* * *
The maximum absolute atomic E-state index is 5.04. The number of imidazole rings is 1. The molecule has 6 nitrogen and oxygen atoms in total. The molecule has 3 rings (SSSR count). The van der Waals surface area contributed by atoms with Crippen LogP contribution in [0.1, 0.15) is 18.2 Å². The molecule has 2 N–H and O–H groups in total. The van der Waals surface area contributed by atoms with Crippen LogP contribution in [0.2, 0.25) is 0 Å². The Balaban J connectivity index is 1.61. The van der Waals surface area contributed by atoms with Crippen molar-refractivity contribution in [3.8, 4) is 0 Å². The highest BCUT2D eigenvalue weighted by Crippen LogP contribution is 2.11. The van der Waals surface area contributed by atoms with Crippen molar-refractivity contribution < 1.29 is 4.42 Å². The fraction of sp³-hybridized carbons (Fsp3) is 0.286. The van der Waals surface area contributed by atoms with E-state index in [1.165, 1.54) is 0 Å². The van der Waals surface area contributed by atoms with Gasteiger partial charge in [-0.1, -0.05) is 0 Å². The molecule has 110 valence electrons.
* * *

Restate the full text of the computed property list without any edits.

The maximum absolute atomic E-state index is 5.04. The number of imidazole rings is 1. The molecule has 6 nitrogen and oxygen atoms in total. The molecule has 3 rings (SSSR count). The van der Waals surface area contributed by atoms with Crippen LogP contribution in [0.1, 0.15) is 18.2 Å². The molecule has 2 N–H and O–H groups in total. The van der Waals surface area contributed by atoms with Crippen LogP contribution in [0.2, 0.25) is 0 Å². The Balaban J connectivity index is 1.61. The van der Waals surface area contributed by atoms with Crippen molar-refractivity contribution in [3.8, 4) is 0 Å². The highest BCUT2D eigenvalue weighted by Crippen LogP contribution is 2.11. The van der Waals surface area contributed by atoms with Crippen molar-refractivity contribution < 1.29 is 4.42 Å². The fraction of sp³-hybridized carbons (Fsp3) is 0.286. The van der Waals surface area contributed by atoms with E-state index in [1.165, 1.54) is 0 Å². The van der Waals surface area contributed by atoms with Gasteiger partial charge in [-0.1, -0.05) is 0 Å². The molecule has 110 valence electrons.